Legacies from the past: Some of the lesser-known heritage sites

Unesco has about 2,000 locations on its list

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When we think of World Heritage Sites, China's Great Wall, Taj Mahal, Stonehenge and the Pyramids of Giza might be what comes to mind.

But heritage is more than spectacular structures, beautiful architecture and popular tourist attractions.

To be added to the World Heritage List, the UN culture agency requires something more.

The World Heritage Convention, first adopted by the UN in 1972, defines heritage as “our legacy from the past, what we live with today, and what we pass on to future generations. Our cultural and natural heritage are both irreplaceable sources of life and inspiration”.

As we mark World Heritage Day, here are some of the more unusual – and thought-provoking – sites on the World Heritage Convention register of 1,999 sites.

ESMA Museum and Place of Memory, Buenos Aires, Argentina

On the surface, the officers' quarters of the Navy School of Mechanics in Buenos Aires is a largely unremarkable complex of administrative buildings, several kilometres from the centre of the Argentinian capital.

However, from 1976 to 1983, it was a place of torture, detention and murder for thousands of women who were left-wing political opponents of the country's military dictatorship.

Known as “the disappeared”, the babies of pregnant victims were adopted by couples sympathetic to the regime.

It has now been converted into a museum documenting those years, classified as “a place of memory”.

Head-Smashed-In Buffalo Jump, Alberta, Canada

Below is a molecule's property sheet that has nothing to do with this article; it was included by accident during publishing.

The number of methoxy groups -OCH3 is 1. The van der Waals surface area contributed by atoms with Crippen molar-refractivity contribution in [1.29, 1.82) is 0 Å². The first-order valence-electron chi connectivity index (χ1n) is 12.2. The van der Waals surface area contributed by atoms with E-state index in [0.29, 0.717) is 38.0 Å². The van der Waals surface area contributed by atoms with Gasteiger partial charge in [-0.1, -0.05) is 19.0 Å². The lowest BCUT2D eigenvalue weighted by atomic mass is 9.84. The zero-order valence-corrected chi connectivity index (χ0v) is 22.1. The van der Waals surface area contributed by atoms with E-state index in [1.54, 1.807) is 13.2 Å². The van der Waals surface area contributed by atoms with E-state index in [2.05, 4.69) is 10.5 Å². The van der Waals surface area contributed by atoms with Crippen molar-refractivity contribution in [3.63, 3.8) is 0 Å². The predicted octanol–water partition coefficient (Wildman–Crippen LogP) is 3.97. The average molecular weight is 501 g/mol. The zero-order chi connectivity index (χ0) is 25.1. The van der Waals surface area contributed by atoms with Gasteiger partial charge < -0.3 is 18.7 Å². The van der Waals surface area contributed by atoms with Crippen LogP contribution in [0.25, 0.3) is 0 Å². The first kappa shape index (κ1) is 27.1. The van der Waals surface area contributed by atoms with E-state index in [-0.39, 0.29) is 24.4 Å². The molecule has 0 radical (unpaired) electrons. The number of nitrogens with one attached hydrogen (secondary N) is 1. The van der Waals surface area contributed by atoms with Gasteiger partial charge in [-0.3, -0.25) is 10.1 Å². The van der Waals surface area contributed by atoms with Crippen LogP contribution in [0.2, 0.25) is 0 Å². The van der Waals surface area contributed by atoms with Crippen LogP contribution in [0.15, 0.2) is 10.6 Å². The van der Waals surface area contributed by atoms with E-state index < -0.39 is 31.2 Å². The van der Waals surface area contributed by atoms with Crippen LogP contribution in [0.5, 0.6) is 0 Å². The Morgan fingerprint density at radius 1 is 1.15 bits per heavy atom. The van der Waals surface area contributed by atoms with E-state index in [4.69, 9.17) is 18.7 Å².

The Blackfoot tribe of Native Americans hunted for thousands of years by driving buffalo to their deaths over a 10 metre cliff in Canada.

Excavations of the layers of animal bones discovered at the site was used for more than 5,000 years, with men of the tribe dressing as wolves and coyotes to panic the animals.

The site now commemorates the lives of the indigenous people of what is now Canada, with a museum devoted to Blackfoot culture.

The name does not refer to how buffalo were killed, but a legend in which a young warrior was caught up in the stampede and found dead on the rocks below with a crushed skull.

Struve Arc Triangulation Point, Hammerfest, Norway

A chain of triangulation points stretching over 10 countries and about 3,000 kilometres, the Struve Arc was created between 1816 and 1855 to determine the meridian arc or curvature of the Earth.

It is named after its creator, Friedrich Georg Wilhelm von Struve, a German-born Russian scientist who placed the initial points in Sweden, Norway and the Russian Empire.

More than 30 of the triangulation points survived, including the northernmost one in Hammerfest, Norway, marked by a pillar of polished granite topped with a bronze globe.

It was designated a World Heritage Site in 2005 as an example of scientific achievement and co-operation between countries.

Rwanda’s genocide memorial sites

Four sites commemorate the Rwandan genocide of 1994, in which about one million people, mainly Tutsi tribe members, were killed by armed gangs.

Each site marks different aspects of the genocide; a church in Nyamata and a technical school in Murambi are the sites of two of the worst killings, while Gisozi Hill marks the Kigali Genocide Memorial built in 1999. More than 250,000 victims are buried at the site.

Another hill, at Bisesero, is where 40,000 died after resisting their attackers for two months.

Added as a World Heritage Site last year, the Rwandan sites are designated a “place of memory” by Unesco.

Bamiyan Buddhas, Afghanistan